But if I was going to get more art-talky I’d say dogs are an interesting subject for art because they reflect us in a really interesting way. Depending on who you ask we either domesticated or coevolved with dogs, but regardless we’ve been selectively breeding them for a long time. And unlike other animals we do this with – usually for food – we’ve bred dogs to be colleagues and companions. And so you can look at dogs and see what it is that we’d want in a friend. We laugh at dogs for being so needy but dogs are so needy because we bred from the needy ones because they were our favourites because we want to feel needed.

Alongside that, dogs, like us, sometimes struggle with contemporary society. They’re little anxious, needy wolves and they sometimes find the little niche we’ve left them difficult. But bear in mind wolves aren’t anything like how they’re often villainously portrayed.

GAPA: There’s a lot of humour in your drawings. What do you think is the place of humour in art?

Henry: To be honest I’m sceptical about the power of humour to change things. I think it tends to be that someone will only laugh at a joke that they already sort of believe in the message of. I also think that cynicism is easy. I love it when someone makes you laugh in a less cynical more optimistic kind of way. If you want to know what I mean look up the cartoons of Liz Climo (though you’ve probably already seen them). Like it’s way easier to write a dystopic than a utopic novel. And so I’d like to do some uncynical art.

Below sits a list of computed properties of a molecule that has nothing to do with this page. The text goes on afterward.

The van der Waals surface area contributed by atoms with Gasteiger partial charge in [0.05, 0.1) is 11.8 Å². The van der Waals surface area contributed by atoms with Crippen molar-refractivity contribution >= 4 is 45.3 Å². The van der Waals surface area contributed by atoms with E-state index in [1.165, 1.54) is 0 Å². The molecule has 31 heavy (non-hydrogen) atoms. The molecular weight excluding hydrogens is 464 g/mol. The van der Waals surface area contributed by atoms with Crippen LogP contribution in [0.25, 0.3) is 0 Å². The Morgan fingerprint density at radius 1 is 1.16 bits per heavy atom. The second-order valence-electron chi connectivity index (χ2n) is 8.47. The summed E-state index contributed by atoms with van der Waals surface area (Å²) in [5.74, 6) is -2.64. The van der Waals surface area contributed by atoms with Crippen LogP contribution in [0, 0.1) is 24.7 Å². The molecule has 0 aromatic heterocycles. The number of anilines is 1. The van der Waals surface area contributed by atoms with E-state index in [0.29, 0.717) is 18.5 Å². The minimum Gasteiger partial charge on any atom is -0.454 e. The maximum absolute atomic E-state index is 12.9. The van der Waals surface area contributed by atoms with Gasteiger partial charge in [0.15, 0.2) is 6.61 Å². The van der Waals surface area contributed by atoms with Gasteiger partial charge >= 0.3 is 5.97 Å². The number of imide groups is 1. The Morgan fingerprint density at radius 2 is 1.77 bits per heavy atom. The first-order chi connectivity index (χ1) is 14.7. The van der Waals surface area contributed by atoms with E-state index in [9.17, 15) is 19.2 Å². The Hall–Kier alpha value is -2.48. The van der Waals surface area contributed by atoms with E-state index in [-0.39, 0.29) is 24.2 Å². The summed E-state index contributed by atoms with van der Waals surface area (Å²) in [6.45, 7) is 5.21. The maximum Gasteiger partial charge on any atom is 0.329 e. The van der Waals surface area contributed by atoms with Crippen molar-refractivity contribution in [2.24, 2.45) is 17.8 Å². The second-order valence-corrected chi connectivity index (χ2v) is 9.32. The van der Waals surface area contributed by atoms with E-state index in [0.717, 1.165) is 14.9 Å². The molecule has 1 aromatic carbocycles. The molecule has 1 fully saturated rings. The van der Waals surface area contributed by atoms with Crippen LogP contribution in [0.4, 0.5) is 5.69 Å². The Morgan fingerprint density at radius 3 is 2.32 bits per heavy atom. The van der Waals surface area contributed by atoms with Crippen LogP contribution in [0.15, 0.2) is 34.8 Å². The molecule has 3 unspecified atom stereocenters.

Henry 2 brexit

GAPA: Your post-Brexit drawing had a particularly wry political message which resonated with lots of people. Do you consider your work in general to have a political element?

Henry: With that one I was just thinking about how some dogs just don’t notice other dogs’ physical appearance at all, they just see another dog they want to play with. It’s overly-simplistic but we need that sometimes. Platitudes are platitudes for a reason.